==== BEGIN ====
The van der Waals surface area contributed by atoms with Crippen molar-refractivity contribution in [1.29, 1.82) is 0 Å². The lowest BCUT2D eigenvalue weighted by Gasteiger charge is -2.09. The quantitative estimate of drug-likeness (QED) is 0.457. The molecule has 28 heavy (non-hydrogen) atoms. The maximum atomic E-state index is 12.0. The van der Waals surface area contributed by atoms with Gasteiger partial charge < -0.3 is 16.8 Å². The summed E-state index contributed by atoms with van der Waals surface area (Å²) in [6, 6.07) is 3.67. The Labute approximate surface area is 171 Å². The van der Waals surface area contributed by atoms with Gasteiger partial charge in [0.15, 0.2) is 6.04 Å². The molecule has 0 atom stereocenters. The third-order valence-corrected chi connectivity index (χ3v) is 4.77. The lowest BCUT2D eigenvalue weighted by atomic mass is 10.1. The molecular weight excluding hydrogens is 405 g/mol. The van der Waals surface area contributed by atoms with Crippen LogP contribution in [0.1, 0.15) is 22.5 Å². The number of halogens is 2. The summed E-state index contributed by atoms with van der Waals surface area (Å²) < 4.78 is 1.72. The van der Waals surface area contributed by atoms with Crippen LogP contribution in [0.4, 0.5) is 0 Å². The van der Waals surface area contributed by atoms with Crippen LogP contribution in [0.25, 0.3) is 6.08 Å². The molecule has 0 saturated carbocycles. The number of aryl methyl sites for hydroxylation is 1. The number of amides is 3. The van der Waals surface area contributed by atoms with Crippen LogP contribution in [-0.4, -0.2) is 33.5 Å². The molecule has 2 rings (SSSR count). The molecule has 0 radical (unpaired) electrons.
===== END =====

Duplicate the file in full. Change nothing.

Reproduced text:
The van der Waals surface area contributed by atoms with Crippen molar-refractivity contribution in [1.29, 1.82) is 0 Å². The lowest BCUT2D eigenvalue weighted by Gasteiger charge is -2.09. The quantitative estimate of drug-likeness (QED) is 0.457. The molecule has 28 heavy (non-hydrogen) atoms. The maximum atomic E-state index is 12.0. The van der Waals surface area contributed by atoms with Gasteiger partial charge < -0.3 is 16.8 Å². The summed E-state index contributed by atoms with van der Waals surface area (Å²) in [6, 6.07) is 3.67. The Labute approximate surface area is 171 Å². The van der Waals surface area contributed by atoms with Gasteiger partial charge in [0.15, 0.2) is 6.04 Å². The molecule has 0 atom stereocenters. The third-order valence-corrected chi connectivity index (χ3v) is 4.77. The lowest BCUT2D eigenvalue weighted by atomic mass is 10.1. The molecular weight excluding hydrogens is 405 g/mol. The van der Waals surface area contributed by atoms with Crippen LogP contribution in [0.1, 0.15) is 22.5 Å². The number of halogens is 2. The summed E-state index contributed by atoms with van der Waals surface area (Å²) < 4.78 is 1.72. The van der Waals surface area contributed by atoms with Crippen LogP contribution in [0.4, 0.5) is 0 Å². The van der Waals surface area contributed by atoms with Crippen LogP contribution in [0.25, 0.3) is 6.08 Å². The molecule has 0 saturated carbocycles. The number of aryl methyl sites for hydroxylation is 1. The number of amides is 3. The van der Waals surface area contributed by atoms with Crippen LogP contribution in [-0.4, -0.2) is 33.5 Å². The molecule has 2 rings (SSSR count). The molecule has 0 radical (unpaired) electrons.